Animosity begets animosity, you can’t hate your enemy into a friend!

However, it’s hard to think of someone as a friend if you imagine they personally wish you harm, hate you or want to hinder your progress.

But if you can look objectively at their actions and words, you’ll likely see how these spring from their own inner torment.

Your antagonist is human just like you and has a bundle of fears, worries and failings, even feelings of shame and insignificance. They’re really not in a good place right now, and they’re taking it out on you.

We all do this from time to time. Empathizing allows you to not take these attacks personally. Realize that they’re not fighting you, they’re fighting their inner demons, and this is when they need your support the most.

Be the best friend they can have. Show them compassion and empathize with their personal battles.

Your support will be a powerful message that you genuinely wish to be friends, not foes.

4. Keep talking

It pays to know the enemy, not least because at some time you may have the opportunity to turn him into a friend. – Margaret Thatcher
When two countries are in an escalating dispute, the first thing the politicians do is withdraw their diplomatic staff. At the exact time they need all channels of communication open, they sever them. A disastrous policy for any hope of a resolution!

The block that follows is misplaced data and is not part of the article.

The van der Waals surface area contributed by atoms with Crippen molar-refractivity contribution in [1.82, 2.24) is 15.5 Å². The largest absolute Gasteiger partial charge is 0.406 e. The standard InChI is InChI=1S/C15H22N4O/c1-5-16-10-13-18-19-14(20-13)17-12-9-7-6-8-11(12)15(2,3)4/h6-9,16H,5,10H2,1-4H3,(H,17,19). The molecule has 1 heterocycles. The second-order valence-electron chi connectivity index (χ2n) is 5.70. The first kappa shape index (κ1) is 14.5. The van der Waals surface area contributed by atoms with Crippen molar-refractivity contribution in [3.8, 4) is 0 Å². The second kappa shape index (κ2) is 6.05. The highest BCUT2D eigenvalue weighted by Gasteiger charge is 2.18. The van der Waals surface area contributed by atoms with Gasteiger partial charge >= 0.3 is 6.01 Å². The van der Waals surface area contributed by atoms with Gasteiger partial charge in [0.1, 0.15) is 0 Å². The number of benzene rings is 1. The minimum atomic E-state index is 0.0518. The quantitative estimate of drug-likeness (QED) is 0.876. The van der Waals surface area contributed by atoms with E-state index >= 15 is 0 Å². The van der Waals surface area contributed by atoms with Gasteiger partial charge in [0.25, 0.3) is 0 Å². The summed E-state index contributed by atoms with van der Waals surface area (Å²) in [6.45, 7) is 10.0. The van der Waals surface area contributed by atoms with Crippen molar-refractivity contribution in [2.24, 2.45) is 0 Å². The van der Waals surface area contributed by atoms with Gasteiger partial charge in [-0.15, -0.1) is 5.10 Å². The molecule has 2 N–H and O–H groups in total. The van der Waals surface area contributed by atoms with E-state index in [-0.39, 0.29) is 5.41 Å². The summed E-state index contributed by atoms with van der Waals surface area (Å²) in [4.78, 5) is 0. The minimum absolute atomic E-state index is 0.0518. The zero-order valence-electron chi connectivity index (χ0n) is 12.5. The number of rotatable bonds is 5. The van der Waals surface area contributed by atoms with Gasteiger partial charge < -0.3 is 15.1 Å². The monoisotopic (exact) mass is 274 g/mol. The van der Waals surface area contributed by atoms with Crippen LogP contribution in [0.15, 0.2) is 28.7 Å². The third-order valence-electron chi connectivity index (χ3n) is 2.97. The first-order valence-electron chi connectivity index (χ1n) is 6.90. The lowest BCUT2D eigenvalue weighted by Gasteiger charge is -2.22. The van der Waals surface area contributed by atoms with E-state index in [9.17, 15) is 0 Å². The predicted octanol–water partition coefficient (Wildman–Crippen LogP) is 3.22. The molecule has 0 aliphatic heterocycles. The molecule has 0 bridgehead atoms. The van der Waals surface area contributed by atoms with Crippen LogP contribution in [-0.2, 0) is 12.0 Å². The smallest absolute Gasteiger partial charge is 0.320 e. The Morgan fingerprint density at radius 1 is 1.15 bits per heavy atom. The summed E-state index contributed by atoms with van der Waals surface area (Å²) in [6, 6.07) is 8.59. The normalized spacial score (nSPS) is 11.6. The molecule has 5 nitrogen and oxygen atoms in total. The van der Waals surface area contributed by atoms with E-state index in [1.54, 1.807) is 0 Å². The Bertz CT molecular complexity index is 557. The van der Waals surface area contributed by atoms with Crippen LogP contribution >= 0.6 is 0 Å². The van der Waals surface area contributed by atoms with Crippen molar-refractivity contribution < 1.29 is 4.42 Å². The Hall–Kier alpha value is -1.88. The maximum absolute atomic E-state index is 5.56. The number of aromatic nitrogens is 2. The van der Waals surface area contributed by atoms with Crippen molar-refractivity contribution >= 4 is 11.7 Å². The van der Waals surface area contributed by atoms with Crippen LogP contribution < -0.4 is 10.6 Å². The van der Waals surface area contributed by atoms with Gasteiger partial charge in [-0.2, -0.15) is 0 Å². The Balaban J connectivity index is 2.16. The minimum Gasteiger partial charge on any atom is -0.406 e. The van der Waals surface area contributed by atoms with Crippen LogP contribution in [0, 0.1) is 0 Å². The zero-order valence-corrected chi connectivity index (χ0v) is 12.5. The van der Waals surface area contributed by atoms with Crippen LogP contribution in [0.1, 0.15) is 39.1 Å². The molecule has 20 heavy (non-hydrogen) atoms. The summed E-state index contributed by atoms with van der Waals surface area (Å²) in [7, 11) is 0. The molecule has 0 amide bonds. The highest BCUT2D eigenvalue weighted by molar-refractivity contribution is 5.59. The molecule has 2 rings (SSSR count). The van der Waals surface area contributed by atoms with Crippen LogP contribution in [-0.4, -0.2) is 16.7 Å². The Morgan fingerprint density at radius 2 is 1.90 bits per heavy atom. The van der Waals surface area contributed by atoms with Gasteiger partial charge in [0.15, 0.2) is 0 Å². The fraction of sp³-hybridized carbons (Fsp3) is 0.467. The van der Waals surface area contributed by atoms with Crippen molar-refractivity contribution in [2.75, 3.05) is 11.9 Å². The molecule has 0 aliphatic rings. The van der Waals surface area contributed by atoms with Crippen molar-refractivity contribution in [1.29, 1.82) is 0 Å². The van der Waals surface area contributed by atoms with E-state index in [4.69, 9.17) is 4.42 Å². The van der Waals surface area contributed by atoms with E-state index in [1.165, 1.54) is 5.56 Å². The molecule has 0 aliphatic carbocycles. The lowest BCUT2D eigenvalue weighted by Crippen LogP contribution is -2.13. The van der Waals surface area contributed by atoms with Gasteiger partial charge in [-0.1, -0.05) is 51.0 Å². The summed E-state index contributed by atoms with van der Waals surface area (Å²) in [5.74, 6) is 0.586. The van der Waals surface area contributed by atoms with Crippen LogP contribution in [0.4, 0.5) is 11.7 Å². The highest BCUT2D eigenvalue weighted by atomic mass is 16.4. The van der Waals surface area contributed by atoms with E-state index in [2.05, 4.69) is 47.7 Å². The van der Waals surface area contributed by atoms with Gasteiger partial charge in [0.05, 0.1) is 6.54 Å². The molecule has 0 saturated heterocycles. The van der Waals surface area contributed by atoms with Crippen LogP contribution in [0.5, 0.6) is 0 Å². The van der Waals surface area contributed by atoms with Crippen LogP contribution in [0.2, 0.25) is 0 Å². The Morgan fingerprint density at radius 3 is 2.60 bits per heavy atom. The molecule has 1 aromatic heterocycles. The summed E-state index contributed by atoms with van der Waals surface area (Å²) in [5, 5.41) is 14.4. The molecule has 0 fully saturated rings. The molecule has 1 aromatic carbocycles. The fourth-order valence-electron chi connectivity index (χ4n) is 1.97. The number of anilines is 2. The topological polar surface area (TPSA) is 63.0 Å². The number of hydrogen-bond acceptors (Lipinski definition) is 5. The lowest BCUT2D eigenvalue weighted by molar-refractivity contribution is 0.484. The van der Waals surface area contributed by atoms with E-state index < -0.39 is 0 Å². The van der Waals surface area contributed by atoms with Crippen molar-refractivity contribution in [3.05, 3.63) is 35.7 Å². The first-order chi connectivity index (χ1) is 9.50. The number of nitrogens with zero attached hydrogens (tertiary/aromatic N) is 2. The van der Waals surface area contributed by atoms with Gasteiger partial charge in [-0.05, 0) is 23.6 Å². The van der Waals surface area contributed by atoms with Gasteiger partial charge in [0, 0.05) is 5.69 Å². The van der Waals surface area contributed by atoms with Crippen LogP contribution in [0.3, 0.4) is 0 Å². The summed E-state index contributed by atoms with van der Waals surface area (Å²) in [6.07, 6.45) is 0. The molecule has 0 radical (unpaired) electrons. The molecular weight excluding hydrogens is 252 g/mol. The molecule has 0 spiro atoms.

Silence or avoidance never lead to an end to conflict. Even if the strength of the other person’s animosity were to weaken over time (and often time strengthens animosity), there would still be no agreement or harmony between you.

Here’s where your creativity kicks in. If they refuse to meet you, engineer opportunities to ‘bump into’ each other. Keep the conversation going however you can.

Remember, this is your decision. If your relationship with the person is toxic, this may be further than you choose to go. Still, it’s worth considering.

Where there’s communication, there’s still hope of resolution. [Click here to Tweet]

5. Disarm them

 

When armies are mobilized and issues joined, the man who is sorry over the fact will always win.

– Lao Tzu

Wow, at this point you’ve managed to make some major shifts in your thinking toward this difficult person. Congratulations.

Now draw further on your resolve and follow up with a single, powerful action . . . apologize. Be the one who is big enough to offer a heartfelt ‘sorry’.

This is not a matter of right or wrong. It’s a matter of promoting the best cause in life – friendship.

Realize something about your relationship (or their perception of it) is twisting the tourniquet of their personal pain. Maybe they’ve misinterpreted an innocent conversation or action on your part.

You may have unwittingly stamped all over their ego, beliefs or even dreams.

Whatever the case, you can still apologize. This selfless act tells them you acknowledge their hurt as real and valid.

Be big. Be sensitive. Be genuine.

6. Overwhelm them

The only way to have a friend is to be one. – Ralph Waldo Emerson